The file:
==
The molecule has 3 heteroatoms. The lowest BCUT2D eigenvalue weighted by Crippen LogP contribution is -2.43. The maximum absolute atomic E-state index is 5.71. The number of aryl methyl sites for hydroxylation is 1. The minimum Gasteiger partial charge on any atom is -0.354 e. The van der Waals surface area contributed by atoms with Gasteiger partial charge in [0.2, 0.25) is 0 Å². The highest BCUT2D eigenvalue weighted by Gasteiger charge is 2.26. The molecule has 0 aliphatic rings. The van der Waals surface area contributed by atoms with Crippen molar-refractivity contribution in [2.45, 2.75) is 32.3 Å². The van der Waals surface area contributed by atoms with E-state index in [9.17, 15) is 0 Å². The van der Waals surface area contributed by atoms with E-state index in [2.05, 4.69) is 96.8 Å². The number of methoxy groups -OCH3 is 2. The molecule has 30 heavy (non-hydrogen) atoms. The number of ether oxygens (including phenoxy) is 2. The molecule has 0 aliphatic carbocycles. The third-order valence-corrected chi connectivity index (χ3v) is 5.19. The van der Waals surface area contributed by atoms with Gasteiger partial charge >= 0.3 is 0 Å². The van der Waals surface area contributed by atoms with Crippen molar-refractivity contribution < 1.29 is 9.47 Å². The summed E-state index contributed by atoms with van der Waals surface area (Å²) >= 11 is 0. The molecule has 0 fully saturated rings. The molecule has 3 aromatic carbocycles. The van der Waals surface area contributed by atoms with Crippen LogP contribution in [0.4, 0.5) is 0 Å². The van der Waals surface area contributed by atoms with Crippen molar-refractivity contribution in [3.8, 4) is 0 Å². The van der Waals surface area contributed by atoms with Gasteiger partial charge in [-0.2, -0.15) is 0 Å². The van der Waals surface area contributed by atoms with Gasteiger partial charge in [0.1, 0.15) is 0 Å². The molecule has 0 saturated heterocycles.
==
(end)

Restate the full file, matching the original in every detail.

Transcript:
The molecule has 3 heteroatoms. The lowest BCUT2D eigenvalue weighted by Crippen LogP contribution is -2.43. The maximum absolute atomic E-state index is 5.71. The number of aryl methyl sites for hydroxylation is 1. The minimum Gasteiger partial charge on any atom is -0.354 e. The van der Waals surface area contributed by atoms with Gasteiger partial charge in [0.2, 0.25) is 0 Å². The highest BCUT2D eigenvalue weighted by Gasteiger charge is 2.26. The molecule has 0 aliphatic rings. The van der Waals surface area contributed by atoms with Crippen molar-refractivity contribution in [2.45, 2.75) is 32.3 Å². The van der Waals surface area contributed by atoms with E-state index in [9.17, 15) is 0 Å². The van der Waals surface area contributed by atoms with E-state index in [2.05, 4.69) is 96.8 Å². The number of methoxy groups -OCH3 is 2. The molecule has 30 heavy (non-hydrogen) atoms. The number of ether oxygens (including phenoxy) is 2. The molecule has 0 aliphatic carbocycles. The third-order valence-corrected chi connectivity index (χ3v) is 5.19. The van der Waals surface area contributed by atoms with Gasteiger partial charge >= 0.3 is 0 Å². The van der Waals surface area contributed by atoms with Crippen molar-refractivity contribution < 1.29 is 9.47 Å². The summed E-state index contributed by atoms with van der Waals surface area (Å²) >= 11 is 0. The molecule has 0 fully saturated rings. The molecule has 3 aromatic carbocycles. The van der Waals surface area contributed by atoms with Crippen LogP contribution in [0.4, 0.5) is 0 Å². The van der Waals surface area contributed by atoms with Crippen molar-refractivity contribution in [3.8, 4) is 0 Å². The van der Waals surface area contributed by atoms with Gasteiger partial charge in [-0.2, -0.15) is 0 Å². The van der Waals surface area contributed by atoms with Gasteiger partial charge in [0.1, 0.15) is 0 Å². The molecule has 0 saturated heterocycles.